23. ^ "Economy in World War II: Home Front". Shmoop.com. Retrieved September 6, 2012.
  24. ^ Ibid.
  25. ^ Herman, Arthur. Freedom's Forge: How American Business Produced Victory in World War II, pp. 189-90, 247, 330, Random House, New York, NY. ISBN 978-1-4000-6964-4.
  26. ^ Ibid.
  27. ^ LeRoy Ashby (September 2, 2012). "American Dreamer: The life and times of Henry A. Wallace". The Journal of American History. Jah.oxfordjournals.org. 88 (4): 1586. doi:10.2307/2700719. JSTOR 2700719. Retrieved September 6, 2012.
  28. ^ Ibid.
  29. ^ Messer, Robert L. 'The End of an Alliance: James F. Byrnes, Roosevelt, Truman, and the Origins of the Cold War (Chapel Hill: University of North Carolina Press, 1982), 13. Cited in reliance on citation in Robert J. Lifton and Greg Mitchell, Hiroshima in America, Fifty Years of Denial (G. P. Putnam's Sons, 1995), 136 (footnote, Byrnes "as a kindly 'older brother' to Truman" in the Senate).
  30. ^ Gar Alperovitz, "The Decision to Use the Atomic Bomb" (New York: Vintage Books, 1996)
  31. ^ David McCullough, Truman (Simon & Schuster:New York, 1992)p. 352.
  32. ^ Ibid
  33. ^ Ibid.
  34. ^ Ibid. p. 388.
  35. ^ "A revealing moment during Byrnes' swearing-in ceremony as secretary of state offers insight into the relationship [between President Harry S. Truman and Byrnes]: The diary of Byrnes' friend and assistant Walter Brown records that 'when the oath was completed, the President said, "Jimmy, kiss the Bible." He did and then handed it over to the President and told him to kiss it, too. The President did so as the crowd laughed ..." Gar Alperovitz, The Decision to Use the Atomic Bomb and the Architecture of an American Myth (New York: Alfred A. Knopf, 1995, p. 197).
  36. ^ Robert H. Ferrell (1994). Harry S. Truman: A Life. University of Missouri Press. pp. 236–237. ISBN 978-0-8262-6045-1.
  37. ^ Harry S. Truman (1980). Ferrell, Robert H. (ed.). Off the Record: The Private Papers of Harry S. Truman. Harper & Row. p. 17. ISBN 978-0-8262-1119-4.
  38. ^ David R. Stone, "The 1945 Ethridge mission to Bulgaria and Romania and the origins of the Cold war in the Balkans." Diplomacy and Statecraft 17.1 (2006): 93-112.
  39. ^ Harry S. Truman, Memoirs, Vol. 1: Years of Decision (1955), p.547, 550, cited in George Lenczowski, American Presidents and the Middle East, p.10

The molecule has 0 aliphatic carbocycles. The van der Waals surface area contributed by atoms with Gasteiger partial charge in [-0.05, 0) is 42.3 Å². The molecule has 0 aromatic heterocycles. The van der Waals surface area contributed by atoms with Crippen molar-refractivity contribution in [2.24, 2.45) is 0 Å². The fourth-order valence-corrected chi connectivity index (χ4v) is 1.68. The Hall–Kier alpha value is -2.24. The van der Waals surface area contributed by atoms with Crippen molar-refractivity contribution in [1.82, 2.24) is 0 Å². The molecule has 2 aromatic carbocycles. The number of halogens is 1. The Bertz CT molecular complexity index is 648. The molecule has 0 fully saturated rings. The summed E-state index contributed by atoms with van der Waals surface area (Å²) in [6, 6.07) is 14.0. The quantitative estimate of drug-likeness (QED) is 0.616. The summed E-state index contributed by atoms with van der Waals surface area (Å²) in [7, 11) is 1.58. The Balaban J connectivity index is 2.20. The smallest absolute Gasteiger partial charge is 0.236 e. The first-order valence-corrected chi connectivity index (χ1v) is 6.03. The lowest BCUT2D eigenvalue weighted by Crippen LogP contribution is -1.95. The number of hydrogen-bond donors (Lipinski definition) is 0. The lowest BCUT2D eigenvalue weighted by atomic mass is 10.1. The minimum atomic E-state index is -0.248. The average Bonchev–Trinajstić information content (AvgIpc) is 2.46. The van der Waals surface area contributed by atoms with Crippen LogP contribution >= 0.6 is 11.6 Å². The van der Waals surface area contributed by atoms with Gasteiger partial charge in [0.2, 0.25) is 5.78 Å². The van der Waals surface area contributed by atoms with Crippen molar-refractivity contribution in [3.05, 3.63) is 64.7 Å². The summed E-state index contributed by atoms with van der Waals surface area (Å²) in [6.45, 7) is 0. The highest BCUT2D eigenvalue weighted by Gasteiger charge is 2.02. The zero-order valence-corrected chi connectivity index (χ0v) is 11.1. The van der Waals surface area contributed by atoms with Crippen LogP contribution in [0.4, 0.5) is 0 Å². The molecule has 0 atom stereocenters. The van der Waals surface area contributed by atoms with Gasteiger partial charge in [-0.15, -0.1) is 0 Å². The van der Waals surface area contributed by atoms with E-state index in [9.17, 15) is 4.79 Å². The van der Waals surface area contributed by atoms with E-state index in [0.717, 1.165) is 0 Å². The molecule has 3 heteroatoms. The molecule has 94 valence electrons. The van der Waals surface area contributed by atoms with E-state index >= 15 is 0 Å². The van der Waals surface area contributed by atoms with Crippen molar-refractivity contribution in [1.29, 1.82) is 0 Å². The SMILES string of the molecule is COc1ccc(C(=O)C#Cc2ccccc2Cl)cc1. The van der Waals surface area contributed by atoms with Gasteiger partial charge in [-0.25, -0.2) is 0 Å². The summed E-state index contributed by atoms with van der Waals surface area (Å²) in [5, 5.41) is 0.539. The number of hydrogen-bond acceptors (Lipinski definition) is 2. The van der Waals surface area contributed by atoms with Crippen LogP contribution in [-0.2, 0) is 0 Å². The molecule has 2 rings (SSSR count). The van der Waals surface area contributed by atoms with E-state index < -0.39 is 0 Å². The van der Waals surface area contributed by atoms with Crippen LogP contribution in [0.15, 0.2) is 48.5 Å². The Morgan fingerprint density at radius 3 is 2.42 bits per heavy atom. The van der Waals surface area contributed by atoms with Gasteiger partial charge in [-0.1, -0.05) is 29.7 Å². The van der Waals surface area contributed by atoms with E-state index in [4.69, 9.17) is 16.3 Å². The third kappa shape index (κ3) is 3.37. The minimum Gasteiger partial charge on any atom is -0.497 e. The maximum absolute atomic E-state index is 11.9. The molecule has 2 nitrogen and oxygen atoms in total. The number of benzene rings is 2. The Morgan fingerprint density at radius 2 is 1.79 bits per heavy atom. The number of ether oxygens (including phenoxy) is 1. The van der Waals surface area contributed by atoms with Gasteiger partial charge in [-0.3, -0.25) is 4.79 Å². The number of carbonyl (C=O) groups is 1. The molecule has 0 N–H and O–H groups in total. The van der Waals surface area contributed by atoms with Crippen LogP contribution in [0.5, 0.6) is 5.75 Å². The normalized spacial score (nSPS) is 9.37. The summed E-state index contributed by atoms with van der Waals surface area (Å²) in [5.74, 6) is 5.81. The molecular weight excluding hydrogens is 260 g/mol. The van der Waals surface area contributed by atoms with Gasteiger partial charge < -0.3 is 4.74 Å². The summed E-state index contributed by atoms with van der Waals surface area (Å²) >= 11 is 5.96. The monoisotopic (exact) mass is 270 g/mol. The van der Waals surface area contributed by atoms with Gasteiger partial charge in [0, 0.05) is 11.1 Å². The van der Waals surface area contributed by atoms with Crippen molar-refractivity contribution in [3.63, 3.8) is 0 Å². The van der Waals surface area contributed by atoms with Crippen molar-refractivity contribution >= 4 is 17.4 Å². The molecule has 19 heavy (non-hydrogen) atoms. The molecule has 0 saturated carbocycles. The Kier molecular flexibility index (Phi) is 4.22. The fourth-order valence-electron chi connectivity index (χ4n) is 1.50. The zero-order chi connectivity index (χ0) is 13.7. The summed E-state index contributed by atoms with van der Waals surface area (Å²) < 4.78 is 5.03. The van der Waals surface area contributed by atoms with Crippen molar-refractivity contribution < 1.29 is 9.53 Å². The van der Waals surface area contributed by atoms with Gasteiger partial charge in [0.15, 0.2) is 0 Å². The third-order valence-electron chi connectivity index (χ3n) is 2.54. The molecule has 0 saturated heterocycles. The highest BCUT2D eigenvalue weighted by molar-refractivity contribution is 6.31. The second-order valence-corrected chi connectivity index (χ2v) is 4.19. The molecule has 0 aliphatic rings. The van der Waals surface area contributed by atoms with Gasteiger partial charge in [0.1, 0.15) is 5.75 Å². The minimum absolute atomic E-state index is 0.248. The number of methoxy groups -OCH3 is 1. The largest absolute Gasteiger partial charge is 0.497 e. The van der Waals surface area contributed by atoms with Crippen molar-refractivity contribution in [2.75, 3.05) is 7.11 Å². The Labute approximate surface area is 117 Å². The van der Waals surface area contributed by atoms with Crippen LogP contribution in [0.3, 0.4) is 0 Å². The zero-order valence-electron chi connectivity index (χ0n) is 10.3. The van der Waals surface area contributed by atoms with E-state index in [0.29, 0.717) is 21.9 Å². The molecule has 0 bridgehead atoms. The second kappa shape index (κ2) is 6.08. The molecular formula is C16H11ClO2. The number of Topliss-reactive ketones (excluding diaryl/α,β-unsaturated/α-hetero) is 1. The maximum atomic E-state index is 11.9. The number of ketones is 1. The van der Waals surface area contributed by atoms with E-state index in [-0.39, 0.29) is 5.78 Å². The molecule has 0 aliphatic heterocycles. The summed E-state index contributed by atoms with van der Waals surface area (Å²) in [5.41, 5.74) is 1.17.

40. ^ Truman, Memoirs, Vol. 1: Years of Decision (1955), p.551–552, cited in Lenczowski, American Presidents, p.11
  41. ^ Bruce Bartlett (January 8, 2008). Wrong on Race: The Democratic Party's Buried Past. St. Martin's Press. pp. 51–. ISBN 978-0-230-61138-2.
  42. ^ Lamis, Alexander (1988). The Two-Party South. New York: Oxford University Press. pp. 15–16.
  43. ^ Billy Hathorn, "The Changing Politics of Race: Congressman Albert William Watson and the South Carolina Republican Party, 1965-1970", South Carolina Historical Magazine Vol. 89 (October 1988), p. 230
  44. ^ Congressional Quarterly Weekly Report, Vol. 23 (June 18, 1965), p. 1185; Bernard Cosman and Robert J. Huckshorn, eds., Republican Politics: The 1964 Campaign and Its Aftermath for the Party (New York: Praeger, 1968), pp. 147–148


Primary sourcesEdit

  • Byrnes, James. Speaking Frankly (1947)
  • Byrnes, James. All in One Lifetime (1958).

Further readingEdit

  • Abraham, Henry J., Justices and Presidents: A Political History of Appointments to the Supreme Court. 3d. ed. (New York: Oxford University Press, 1992). ISBN 0-19-506557-3.
  • Anderson, David L. "Byrnes, James Francis (02 May 1882–09 April 1972), U.S. senator and secretary of state" American National Biography (1999)
  • Burns, Richard. "James Byrnes." in Norman A. Graebner, ed. An Uncertain Tradition: American Secretaries of State in the Twentieth Century (1961). pp 223-44.
  • Clements, Kendrick A., ed., James F. Byrnes and the Origins of the Cold War (1982)
  • Cushman, Clare, The Supreme Court Justices: Illustrated Biographies, 1789–1995 (2nd ed.) (Supreme Court Historical Society), (Congressional Quarterly Books, 2001) ISBN 1-56802-126-7; ISBN 978-1-56802-126-3.
  • Hopkins, Michael F. "President Harry Truman's Secretaries of State: Stettinius, Byrnes, Marshall and Acheson." Journal of Transatlantic Studies 6.3 (2008): 290-304.
  • Messer, Robert L. The End of an Alliance: James F. Byrnes, Roosevelt, Truman, and the Origins of the Cold War (1982)
  • Robertson, David. Sly and Able: A Political Biography of James F. Byrnes (1994)
  • Ward, Patricia Dawson. The Threat of Peace: James F. Byrnes and the Council of Foreign Ministers, 1945–1946 (1979)

External linksEdit

U.S. House of Representatives
Preceded by
James Patterson
Member of the U.S. House of Representatives
from South Carolina's 2nd congressional district

Succeeded by
Butler Hare
Party political offices
Preceded by
Coleman Blease
Democratic nominee for U.S. Senator from South Carolina
(Class 2)

1930, 1936
Succeeded by
Burnet Maybank
Preceded by
Strom Thurmond
Democratic nominee for Governor of South Carolina
Succeeded by
George Timmerman
U.S. Senate
Preceded by
Coleman Blease
U.S. Senator (Class 2) from South Carolina
Served alongside: Ed Smith
Succeeded by
Alva Lumpkin
Preceded by
John Townsend
Chair of the Senate Contingent Expenses Audit Committee
Succeeded by
Scott Lucas
Legal offices
Preceded by
James McReynolds
Associate Justice of the Supreme Court of the United States
Succeeded by
Wiley Rutledge
Political offices
New office Director of the Office of Economic Stabilization
Succeeded by
Fred Vinson
Director of the Office of War Mobilization
Succeeded by
John Snyder
Preceded by
Edward Stettinius
United States Secretary of State
Succeeded by
George Marshall
Preceded by
Strom Thurmond
Governor of South Carolina
Succeeded by
George Timmerman